The film allows us to get a view of the spaces of Dighu’s mind against the materiality of spaces around him. These spaces are intriguing, complex, and poetic. As philosopher Gaston Bachelard reminds us, the spaces of a child’s mind and experience contain a “universe of emotions,” the depths of which are not easily accessible to us. This the kernel of Akshay Indikar’s film, familiar rendered brilliant in its meticulous architecture of image, sound, and movement. The “chronicles” of the spaces emerging from and occupying Dighu’s imagination make for the most fascinating aspect of the film. It is a memorably successful feature of director’s accomplishments. The world of Dighu’s mind is simultaneously magical and real: we see the flights of his mind, from the imagined figures that appear out of nowhere, to the images of the “world inverted” that run through his dream-scape. We see magic-real scenes as his body lifts as if to dissolve in the reality he is watching. The breadth and the scope of this world, rich, complex, and left expressed but not “chronicled” become some of the richest aspects of this already—rich film.
The real is the world of senses. Dighu and Durga walk through rainy rice fields to school. Dighu stares the dark skies. The sea-waves create a thinking space for his mind. But it is also a “sensing world,” to which Dighu tunes in. A spider in the web, some creature near the building, which he invites Durga to see, and the leaves waving and shivering the rain. This is a world for Dighu to escape into but it also shapes his mind better than the rituals of school-learning. The scenes of his imagination blend into the moments of his experience. Dighu’s life and mind are shaped by all the places and the spaces.
In rendering the workings of an inner mind of a child on the screen, without the gushing of words, letting the images shape our understanding, Indikar taps into the potential of cinema to create its own economy of images. The film is about places we inhabit and the spaces we occupy in our minds, an idea captured so aptly in the Sanskrit root of the Marathi title of the film, “sthal.” The second part of the title, “puran,” suggests the plurality of tales. The word is quite different from what we use for a single story. Like Dighu, we can move from one place to another, while our minds generate their own spaces.
The film is often called “minimalist.” Perhaps it is, if you think of how it sheds the verbiage, the dramatic detritus, and the emotive excesses of cinema, particularly Indian popular cinema. But it is not minimalist in its investment in the power of images and sounds. Each entry in Dighu’s diary notes passing of a day, but it brings forth so much as time frees itself from the mundane movement and instills spirits in the objects and life into images. In one of the entries in his diary, Dighu notes, “nothing” (nothing happened that day). What could be more eloquent for cinema to say that! What “happens” in cinema is a contrivance of speech, blabber, and artificial movement. What viewers wants to find in cinema are a series of “happenings.” But when “nothing” happens, a lot happens, and cinema is meant to turn our attention to it. In another entry, Dighu says, “the road to the school is more beautiful than the school itself.” There! This is what cinema can do. It is not to bring us a world of closure but to take us on a journey.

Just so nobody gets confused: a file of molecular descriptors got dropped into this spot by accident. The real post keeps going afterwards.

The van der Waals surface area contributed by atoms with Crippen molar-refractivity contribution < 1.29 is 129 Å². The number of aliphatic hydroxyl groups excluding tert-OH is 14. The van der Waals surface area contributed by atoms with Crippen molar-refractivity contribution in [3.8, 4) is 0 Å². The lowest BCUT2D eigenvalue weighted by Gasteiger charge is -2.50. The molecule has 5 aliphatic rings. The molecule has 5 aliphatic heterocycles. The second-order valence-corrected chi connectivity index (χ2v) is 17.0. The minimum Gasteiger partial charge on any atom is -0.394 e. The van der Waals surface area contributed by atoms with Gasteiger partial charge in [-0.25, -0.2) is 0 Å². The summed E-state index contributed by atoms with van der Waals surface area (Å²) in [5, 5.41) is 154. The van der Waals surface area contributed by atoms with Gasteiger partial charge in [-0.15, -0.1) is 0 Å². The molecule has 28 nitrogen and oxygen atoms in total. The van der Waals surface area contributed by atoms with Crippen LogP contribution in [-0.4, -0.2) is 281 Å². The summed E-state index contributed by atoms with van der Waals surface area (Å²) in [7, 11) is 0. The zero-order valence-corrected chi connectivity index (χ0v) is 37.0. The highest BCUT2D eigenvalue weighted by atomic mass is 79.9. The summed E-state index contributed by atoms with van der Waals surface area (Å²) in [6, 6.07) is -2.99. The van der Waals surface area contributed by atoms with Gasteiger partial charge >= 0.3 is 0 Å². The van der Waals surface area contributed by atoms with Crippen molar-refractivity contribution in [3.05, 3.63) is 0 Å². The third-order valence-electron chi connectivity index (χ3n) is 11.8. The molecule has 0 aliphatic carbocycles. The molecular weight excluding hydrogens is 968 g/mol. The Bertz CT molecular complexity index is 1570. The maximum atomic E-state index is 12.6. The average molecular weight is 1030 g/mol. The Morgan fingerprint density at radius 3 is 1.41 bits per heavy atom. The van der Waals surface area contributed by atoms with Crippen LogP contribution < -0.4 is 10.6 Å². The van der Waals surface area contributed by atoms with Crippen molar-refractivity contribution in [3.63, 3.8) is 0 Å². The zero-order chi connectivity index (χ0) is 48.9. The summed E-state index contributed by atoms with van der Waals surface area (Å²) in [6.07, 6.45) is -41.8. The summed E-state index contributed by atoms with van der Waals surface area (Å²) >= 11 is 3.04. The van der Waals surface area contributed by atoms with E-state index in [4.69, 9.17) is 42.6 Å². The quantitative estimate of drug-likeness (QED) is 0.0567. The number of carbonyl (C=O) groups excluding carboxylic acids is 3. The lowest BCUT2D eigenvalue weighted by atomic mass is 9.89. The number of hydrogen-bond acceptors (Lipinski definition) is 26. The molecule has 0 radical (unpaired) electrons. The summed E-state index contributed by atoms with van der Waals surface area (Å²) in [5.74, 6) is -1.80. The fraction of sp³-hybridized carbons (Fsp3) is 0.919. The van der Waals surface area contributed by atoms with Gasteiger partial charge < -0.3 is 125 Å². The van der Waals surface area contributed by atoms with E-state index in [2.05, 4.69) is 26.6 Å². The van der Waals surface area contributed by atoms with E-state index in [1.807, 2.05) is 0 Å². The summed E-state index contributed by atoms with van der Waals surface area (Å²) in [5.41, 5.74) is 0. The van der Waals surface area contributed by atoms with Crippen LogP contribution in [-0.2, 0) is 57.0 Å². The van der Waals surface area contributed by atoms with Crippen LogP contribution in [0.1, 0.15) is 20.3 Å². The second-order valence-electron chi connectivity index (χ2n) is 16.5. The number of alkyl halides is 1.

Watching this film, I thought of John Cage. Sure, he was a minimalist, but he produced an energy of creativity in artists that some of the most erudite and creative ones couldn’t. For Cage, the gift was to imagine, not to produce. For him, the way to engage with the world was to immerse in it. One simply opens eyes and sees more than what the sight can offer. One hears beyond what is audible. Cinema can do that too, potently and imaginatively. To get there, it has to move into that space.
Indikar’s film does not indulge itself in the narrative style of social realism. There isn’t an effort here to paint an image of poverty or mental anguish. It does not bring any valence of moral or social value on characters or events. The film does not have a burden of placing itself in the lexicon or social realist films of the past. Flexing cinema’s potential in capturing the minutiae of existence in a child’s mind, the multiple spaces he inhabits, it carves out a space that is sorely missing in Indian cinema. For its multiple accomplishments, it is an extraordinary work.